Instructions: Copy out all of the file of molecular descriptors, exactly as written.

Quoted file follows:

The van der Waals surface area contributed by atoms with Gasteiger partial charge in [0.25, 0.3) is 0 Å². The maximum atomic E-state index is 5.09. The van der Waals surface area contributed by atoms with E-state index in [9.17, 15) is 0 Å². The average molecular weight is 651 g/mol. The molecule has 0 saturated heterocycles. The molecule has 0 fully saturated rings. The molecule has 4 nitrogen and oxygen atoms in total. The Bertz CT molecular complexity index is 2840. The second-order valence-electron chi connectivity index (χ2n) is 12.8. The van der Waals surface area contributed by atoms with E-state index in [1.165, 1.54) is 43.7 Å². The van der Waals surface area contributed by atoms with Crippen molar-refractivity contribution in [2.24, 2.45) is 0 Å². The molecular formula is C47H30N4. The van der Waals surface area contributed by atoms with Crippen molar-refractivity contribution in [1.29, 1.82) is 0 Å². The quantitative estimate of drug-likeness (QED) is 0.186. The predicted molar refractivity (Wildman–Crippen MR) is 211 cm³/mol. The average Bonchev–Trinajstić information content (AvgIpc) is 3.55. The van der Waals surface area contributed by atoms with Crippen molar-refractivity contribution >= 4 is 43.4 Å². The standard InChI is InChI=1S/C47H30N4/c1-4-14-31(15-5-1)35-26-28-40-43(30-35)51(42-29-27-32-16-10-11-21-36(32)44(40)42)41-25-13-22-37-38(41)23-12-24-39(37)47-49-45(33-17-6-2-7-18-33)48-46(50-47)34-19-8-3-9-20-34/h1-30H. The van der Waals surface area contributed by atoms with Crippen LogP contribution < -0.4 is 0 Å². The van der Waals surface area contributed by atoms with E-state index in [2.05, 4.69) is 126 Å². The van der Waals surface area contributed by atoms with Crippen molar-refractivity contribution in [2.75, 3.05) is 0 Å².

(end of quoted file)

The van der Waals surface area contributed by atoms with Gasteiger partial charge in [0.25, 0.3) is 0 Å². The maximum atomic E-state index is 5.09. The van der Waals surface area contributed by atoms with E-state index in [9.17, 15) is 0 Å². The average molecular weight is 651 g/mol. The molecule has 0 saturated heterocycles. The molecule has 0 fully saturated rings. The molecule has 4 nitrogen and oxygen atoms in total. The Bertz CT molecular complexity index is 2840. The second-order valence-electron chi connectivity index (χ2n) is 12.8. The van der Waals surface area contributed by atoms with E-state index in [1.165, 1.54) is 43.7 Å². The van der Waals surface area contributed by atoms with Crippen molar-refractivity contribution in [2.24, 2.45) is 0 Å². The molecular formula is C47H30N4. The van der Waals surface area contributed by atoms with Crippen molar-refractivity contribution in [1.29, 1.82) is 0 Å². The quantitative estimate of drug-likeness (QED) is 0.186. The predicted molar refractivity (Wildman–Crippen MR) is 211 cm³/mol. The average Bonchev–Trinajstić information content (AvgIpc) is 3.55. The van der Waals surface area contributed by atoms with Crippen molar-refractivity contribution >= 4 is 43.4 Å². The standard InChI is InChI=1S/C47H30N4/c1-4-14-31(15-5-1)35-26-28-40-43(30-35)51(42-29-27-32-16-10-11-21-36(32)44(40)42)41-25-13-22-37-38(41)23-12-24-39(37)47-49-45(33-17-6-2-7-18-33)48-46(50-47)34-19-8-3-9-20-34/h1-30H. The van der Waals surface area contributed by atoms with Crippen LogP contribution < -0.4 is 0 Å². The van der Waals surface area contributed by atoms with E-state index in [2.05, 4.69) is 126 Å². The van der Waals surface area contributed by atoms with Crippen molar-refractivity contribution in [2.75, 3.05) is 0 Å².